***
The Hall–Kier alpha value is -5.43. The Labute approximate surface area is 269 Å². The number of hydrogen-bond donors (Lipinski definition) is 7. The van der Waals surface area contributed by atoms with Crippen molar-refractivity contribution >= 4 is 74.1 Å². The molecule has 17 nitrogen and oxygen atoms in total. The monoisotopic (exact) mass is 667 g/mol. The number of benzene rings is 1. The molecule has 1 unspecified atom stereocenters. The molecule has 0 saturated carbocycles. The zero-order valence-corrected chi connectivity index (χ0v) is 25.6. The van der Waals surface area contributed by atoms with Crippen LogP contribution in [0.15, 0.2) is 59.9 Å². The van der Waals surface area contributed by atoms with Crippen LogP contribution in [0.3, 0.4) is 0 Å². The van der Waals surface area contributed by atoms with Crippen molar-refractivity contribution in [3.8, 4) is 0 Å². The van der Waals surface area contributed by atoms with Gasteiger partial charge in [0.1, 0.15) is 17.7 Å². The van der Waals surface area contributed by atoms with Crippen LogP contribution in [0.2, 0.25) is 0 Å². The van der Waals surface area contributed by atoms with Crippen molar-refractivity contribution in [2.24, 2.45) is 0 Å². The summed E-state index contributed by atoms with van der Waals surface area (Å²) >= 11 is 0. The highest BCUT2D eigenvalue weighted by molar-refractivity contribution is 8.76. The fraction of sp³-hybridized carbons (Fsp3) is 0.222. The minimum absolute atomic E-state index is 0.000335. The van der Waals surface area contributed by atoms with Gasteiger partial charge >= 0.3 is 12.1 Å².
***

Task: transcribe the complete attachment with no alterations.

The Hall–Kier alpha value is -5.43. The Labute approximate surface area is 269 Å². The number of hydrogen-bond donors (Lipinski definition) is 7. The van der Waals surface area contributed by atoms with Crippen molar-refractivity contribution >= 4 is 74.1 Å². The molecule has 17 nitrogen and oxygen atoms in total. The monoisotopic (exact) mass is 667 g/mol. The number of benzene rings is 1. The molecule has 1 unspecified atom stereocenters. The molecule has 0 saturated carbocycles. The zero-order valence-corrected chi connectivity index (χ0v) is 25.6. The van der Waals surface area contributed by atoms with Crippen LogP contribution in [0.15, 0.2) is 59.9 Å². The van der Waals surface area contributed by atoms with Crippen LogP contribution in [0.3, 0.4) is 0 Å². The van der Waals surface area contributed by atoms with Crippen molar-refractivity contribution in [3.8, 4) is 0 Å². The van der Waals surface area contributed by atoms with Gasteiger partial charge in [0.1, 0.15) is 17.7 Å². The van der Waals surface area contributed by atoms with Crippen LogP contribution in [0.2, 0.25) is 0 Å². The van der Waals surface area contributed by atoms with Crippen molar-refractivity contribution in [2.24, 2.45) is 0 Å². The summed E-state index contributed by atoms with van der Waals surface area (Å²) >= 11 is 0. The highest BCUT2D eigenvalue weighted by molar-refractivity contribution is 8.76. The fraction of sp³-hybridized carbons (Fsp3) is 0.222. The minimum absolute atomic E-state index is 0.000335. The van der Waals surface area contributed by atoms with Gasteiger partial charge >= 0.3 is 12.1 Å².